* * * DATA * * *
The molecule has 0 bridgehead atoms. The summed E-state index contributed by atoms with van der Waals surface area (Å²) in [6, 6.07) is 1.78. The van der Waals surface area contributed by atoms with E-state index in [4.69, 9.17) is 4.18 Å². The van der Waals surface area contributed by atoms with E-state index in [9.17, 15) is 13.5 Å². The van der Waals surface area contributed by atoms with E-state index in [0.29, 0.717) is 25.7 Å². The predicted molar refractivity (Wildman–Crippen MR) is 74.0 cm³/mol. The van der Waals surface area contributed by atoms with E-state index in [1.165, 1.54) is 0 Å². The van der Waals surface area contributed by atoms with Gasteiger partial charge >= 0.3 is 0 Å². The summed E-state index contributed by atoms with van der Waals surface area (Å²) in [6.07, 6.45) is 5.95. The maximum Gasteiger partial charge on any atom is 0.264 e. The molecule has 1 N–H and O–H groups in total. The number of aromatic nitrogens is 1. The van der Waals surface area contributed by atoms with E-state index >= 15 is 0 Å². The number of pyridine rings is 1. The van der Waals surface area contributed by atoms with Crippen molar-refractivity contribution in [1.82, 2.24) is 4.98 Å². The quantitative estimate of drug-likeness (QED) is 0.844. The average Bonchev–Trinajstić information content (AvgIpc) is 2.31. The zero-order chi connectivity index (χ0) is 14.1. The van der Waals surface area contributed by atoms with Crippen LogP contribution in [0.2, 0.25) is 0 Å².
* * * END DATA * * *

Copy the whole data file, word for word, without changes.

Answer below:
The molecule has 0 bridgehead atoms. The summed E-state index contributed by atoms with van der Waals surface area (Å²) in [6, 6.07) is 1.78. The van der Waals surface area contributed by atoms with E-state index in [4.69, 9.17) is 4.18 Å². The van der Waals surface area contributed by atoms with E-state index in [9.17, 15) is 13.5 Å². The van der Waals surface area contributed by atoms with E-state index in [0.29, 0.717) is 25.7 Å². The predicted molar refractivity (Wildman–Crippen MR) is 74.0 cm³/mol. The van der Waals surface area contributed by atoms with E-state index in [1.165, 1.54) is 0 Å². The van der Waals surface area contributed by atoms with Gasteiger partial charge >= 0.3 is 0 Å². The summed E-state index contributed by atoms with van der Waals surface area (Å²) in [6.07, 6.45) is 5.95. The maximum Gasteiger partial charge on any atom is 0.264 e. The molecule has 1 N–H and O–H groups in total. The number of aromatic nitrogens is 1. The van der Waals surface area contributed by atoms with E-state index >= 15 is 0 Å². The number of pyridine rings is 1. The van der Waals surface area contributed by atoms with Crippen molar-refractivity contribution in [1.82, 2.24) is 4.98 Å². The quantitative estimate of drug-likeness (QED) is 0.844. The average Bonchev–Trinajstić information content (AvgIpc) is 2.31. The zero-order chi connectivity index (χ0) is 14.1. The van der Waals surface area contributed by atoms with Crippen LogP contribution in [0.2, 0.25) is 0 Å².